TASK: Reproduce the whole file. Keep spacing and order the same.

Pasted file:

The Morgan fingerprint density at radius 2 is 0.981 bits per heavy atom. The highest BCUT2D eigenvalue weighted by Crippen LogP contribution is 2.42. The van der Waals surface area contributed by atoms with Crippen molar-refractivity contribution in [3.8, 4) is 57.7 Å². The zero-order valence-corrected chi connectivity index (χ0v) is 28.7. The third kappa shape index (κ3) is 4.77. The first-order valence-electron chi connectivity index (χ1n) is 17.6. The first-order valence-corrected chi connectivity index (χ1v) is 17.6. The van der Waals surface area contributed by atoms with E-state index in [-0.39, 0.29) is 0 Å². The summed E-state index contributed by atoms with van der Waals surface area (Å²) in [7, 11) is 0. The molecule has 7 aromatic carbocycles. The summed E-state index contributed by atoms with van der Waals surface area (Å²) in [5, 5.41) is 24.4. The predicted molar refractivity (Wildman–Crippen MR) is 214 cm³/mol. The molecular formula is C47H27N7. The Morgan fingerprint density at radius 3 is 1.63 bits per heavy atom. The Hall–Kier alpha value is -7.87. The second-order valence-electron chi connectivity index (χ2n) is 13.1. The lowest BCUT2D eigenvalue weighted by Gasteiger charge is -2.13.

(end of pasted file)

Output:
The Morgan fingerprint density at radius 2 is 0.981 bits per heavy atom. The highest BCUT2D eigenvalue weighted by Crippen LogP contribution is 2.42. The van der Waals surface area contributed by atoms with Crippen molar-refractivity contribution in [3.8, 4) is 57.7 Å². The zero-order valence-corrected chi connectivity index (χ0v) is 28.7. The third kappa shape index (κ3) is 4.77. The first-order valence-electron chi connectivity index (χ1n) is 17.6. The first-order valence-corrected chi connectivity index (χ1v) is 17.6. The van der Waals surface area contributed by atoms with E-state index in [-0.39, 0.29) is 0 Å². The summed E-state index contributed by atoms with van der Waals surface area (Å²) in [7, 11) is 0. The molecule has 7 aromatic carbocycles. The summed E-state index contributed by atoms with van der Waals surface area (Å²) in [5, 5.41) is 24.4. The predicted molar refractivity (Wildman–Crippen MR) is 214 cm³/mol. The molecular formula is C47H27N7. The Morgan fingerprint density at radius 3 is 1.63 bits per heavy atom. The Hall–Kier alpha value is -7.87. The second-order valence-electron chi connectivity index (χ2n) is 13.1. The lowest BCUT2D eigenvalue weighted by Gasteiger charge is -2.13.